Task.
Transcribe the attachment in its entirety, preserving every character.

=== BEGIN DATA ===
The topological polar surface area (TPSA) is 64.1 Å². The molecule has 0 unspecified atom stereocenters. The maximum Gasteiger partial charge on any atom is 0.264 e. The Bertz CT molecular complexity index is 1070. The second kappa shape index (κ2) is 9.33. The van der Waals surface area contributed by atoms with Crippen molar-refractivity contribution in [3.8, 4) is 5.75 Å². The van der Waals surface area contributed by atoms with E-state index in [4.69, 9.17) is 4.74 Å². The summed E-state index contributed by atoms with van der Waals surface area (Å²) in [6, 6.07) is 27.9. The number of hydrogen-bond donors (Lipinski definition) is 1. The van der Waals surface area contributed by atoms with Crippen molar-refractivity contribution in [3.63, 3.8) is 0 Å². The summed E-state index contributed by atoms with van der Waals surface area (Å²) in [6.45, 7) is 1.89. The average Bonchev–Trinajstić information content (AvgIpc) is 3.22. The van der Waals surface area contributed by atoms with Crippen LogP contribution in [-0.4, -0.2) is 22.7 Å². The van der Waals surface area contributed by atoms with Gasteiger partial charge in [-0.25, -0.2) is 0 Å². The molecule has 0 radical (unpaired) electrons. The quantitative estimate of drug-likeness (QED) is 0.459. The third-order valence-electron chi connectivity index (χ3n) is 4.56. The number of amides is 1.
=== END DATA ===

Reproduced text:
The topological polar surface area (TPSA) is 64.1 Å². The molecule has 0 unspecified atom stereocenters. The maximum Gasteiger partial charge on any atom is 0.264 e. The Bertz CT molecular complexity index is 1070. The second kappa shape index (κ2) is 9.33. The van der Waals surface area contributed by atoms with Crippen molar-refractivity contribution in [3.8, 4) is 5.75 Å². The van der Waals surface area contributed by atoms with E-state index in [4.69, 9.17) is 4.74 Å². The summed E-state index contributed by atoms with van der Waals surface area (Å²) in [6, 6.07) is 27.9. The number of hydrogen-bond donors (Lipinski definition) is 1. The van der Waals surface area contributed by atoms with Crippen molar-refractivity contribution in [3.63, 3.8) is 0 Å². The summed E-state index contributed by atoms with van der Waals surface area (Å²) in [6.45, 7) is 1.89. The average Bonchev–Trinajstić information content (AvgIpc) is 3.22. The van der Waals surface area contributed by atoms with Crippen LogP contribution in [-0.4, -0.2) is 22.7 Å². The van der Waals surface area contributed by atoms with Gasteiger partial charge in [-0.25, -0.2) is 0 Å². The molecule has 0 radical (unpaired) electrons. The quantitative estimate of drug-likeness (QED) is 0.459. The third-order valence-electron chi connectivity index (χ3n) is 4.56. The number of amides is 1.